Day 5: Interpreting Magnetic Field Maps
Magnetic fields are complex three-dimensional "structures". While field lines
have no material existence (we can't hold a field LINE in our hands), they mark
out a "guiding center" along which moving charged particles will travel while
simultaneously orbiting about the line. In general, we do not allow representations
of fields to suggest particles at a particular point have a choice of paths.
Classical physics is pure cause and effect! Thus, we never represent a static
(time-independent configuration) field of any particular kind (here, magnetic)
as having crossed field lines. A bit later in this unit, we will find that
magnetic field lines can merge (reconnection) in certain circumstances. (This is
not a static phenomena!) Reconnection is non-trivial as it helps us understand
aurora and the heating of the solar corona to over 1000 times the temperature of
the surface of the sun.
Can we provide a physical analogy or picture that explains how a non-material
field exerts a force on a material object? To provide a physical picture of the
idea of "fields" try the following activity.
Ask the students to stretch a large cloth sheet taut and level. Associate it with
the "fabric of space." Many students have heard of the "tearing of the fabric of
space" in various movies and on TV so the notion of space as a fabric or surface
may not be unfamiliar to them. Place a light ball (Ping Pong) on the sheet: It will
sit where placed. Next, roll it across the sheet. It will travel in a straight line,
exhibiting unaccelerated motion. Next place a fairly large mass (a brick or a bowling
ball) in the center of the sheet. Repeat placing the light ball on the sheet. It will
start moving toward the central mass, as if attracted by it. Repeat rolling the light
ball on the sheet. This time it follows a curved path. This is analogous to net
unbalanced, center-seeking or centripetal force acting on the object. We can associate
this generalized force with any non-contact force, like gravity, electricity, and
Some care is suggested in reminding the students that the analogy depends on our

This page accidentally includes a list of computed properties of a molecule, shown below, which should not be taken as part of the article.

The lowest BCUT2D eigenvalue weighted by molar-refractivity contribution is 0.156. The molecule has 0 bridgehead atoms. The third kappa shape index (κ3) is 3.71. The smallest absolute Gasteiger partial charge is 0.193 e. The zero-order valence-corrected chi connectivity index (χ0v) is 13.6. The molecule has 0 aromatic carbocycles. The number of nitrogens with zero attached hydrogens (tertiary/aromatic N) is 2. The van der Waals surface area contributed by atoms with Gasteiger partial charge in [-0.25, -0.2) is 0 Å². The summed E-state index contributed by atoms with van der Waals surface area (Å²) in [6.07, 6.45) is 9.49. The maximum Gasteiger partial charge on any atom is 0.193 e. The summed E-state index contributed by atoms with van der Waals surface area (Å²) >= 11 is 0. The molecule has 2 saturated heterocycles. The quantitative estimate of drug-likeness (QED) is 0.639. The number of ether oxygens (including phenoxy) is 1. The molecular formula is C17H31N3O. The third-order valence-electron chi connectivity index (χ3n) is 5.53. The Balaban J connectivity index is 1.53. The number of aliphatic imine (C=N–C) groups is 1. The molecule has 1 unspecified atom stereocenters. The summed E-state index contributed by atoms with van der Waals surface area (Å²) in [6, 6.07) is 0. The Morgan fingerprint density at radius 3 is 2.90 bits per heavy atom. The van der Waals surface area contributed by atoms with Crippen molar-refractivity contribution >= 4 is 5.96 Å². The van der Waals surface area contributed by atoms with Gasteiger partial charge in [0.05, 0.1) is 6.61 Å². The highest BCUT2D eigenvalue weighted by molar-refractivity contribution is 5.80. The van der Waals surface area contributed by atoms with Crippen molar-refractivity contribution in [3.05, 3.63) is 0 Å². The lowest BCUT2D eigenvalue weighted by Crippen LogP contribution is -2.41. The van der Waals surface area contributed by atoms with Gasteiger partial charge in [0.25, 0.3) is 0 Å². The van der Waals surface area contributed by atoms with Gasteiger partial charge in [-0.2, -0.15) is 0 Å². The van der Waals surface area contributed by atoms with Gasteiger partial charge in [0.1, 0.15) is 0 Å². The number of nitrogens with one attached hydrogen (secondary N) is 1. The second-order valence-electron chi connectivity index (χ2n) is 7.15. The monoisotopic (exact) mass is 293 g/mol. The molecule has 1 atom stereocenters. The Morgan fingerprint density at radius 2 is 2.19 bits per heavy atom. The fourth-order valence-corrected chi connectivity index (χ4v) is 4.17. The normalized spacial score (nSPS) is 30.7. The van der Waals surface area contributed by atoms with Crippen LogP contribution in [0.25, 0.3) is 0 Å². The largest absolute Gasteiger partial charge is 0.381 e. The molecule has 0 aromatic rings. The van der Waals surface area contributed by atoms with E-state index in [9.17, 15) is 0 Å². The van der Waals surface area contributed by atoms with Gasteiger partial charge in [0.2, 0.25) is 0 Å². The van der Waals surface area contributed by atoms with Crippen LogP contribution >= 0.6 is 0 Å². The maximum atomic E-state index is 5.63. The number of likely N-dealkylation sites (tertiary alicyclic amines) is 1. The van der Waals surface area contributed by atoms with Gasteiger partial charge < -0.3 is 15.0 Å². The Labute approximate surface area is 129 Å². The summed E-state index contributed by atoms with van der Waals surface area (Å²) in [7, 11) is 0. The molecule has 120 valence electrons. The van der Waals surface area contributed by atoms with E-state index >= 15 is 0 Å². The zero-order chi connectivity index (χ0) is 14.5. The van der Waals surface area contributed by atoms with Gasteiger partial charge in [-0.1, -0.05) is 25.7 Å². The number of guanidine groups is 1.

living in a gravitational field and the gravitational interaction between earth
and bowling ball produces the dent. In the 'real space' of charged particles, the
charge of the particle is the cause of the dent, not some interaction with an
Magnetism is different from gravity or electricity because there must be relative
motion between a charged object and the observer to produce it. Further, the
direction of the magnetism is out of the plane described by the relative motion.
This can be modeled by placing a ball on the taut sheet and running a broomstick
quickly along the underside of the sheet (but not through the ball's position.)
The ball will hop out of the plane of the sheet. This is analogous to magnetism
by virtue of exhibiting the need for relative motion and for the interaction force
to produce a new motion (the hop) out of the plane of the original relative motion.
In this lesson, students will be testing their predictions of magnetic field shape
for combinations of two bar magnets. Students will be asked to try to remove the
contribution of the earth's magnetic field from their observations. The earth's
field dominates the observation far from the bar magnet field being observed. This
is an important point to dwell on. Much science consists of teasing out the signal
or evidence we are interested in from the (often) larger and obscuring background
signal we simultaneously receive with the desired observation data. An analogy is
the common teaching construction of Newton's Laws using "frictionless" situations.
The second part of the lesson plan involves the students translating the view of
the map. Instead of a top down look, students will be asked to look from different
angles and predict the shape of the field that would be seen. We will check
predictions by placing a bar magnet on end and mapping the field.
Lesson Development/Writing: Ed Eckel
Web Design: Theresa Valentine
Last Updated: 8/11/2000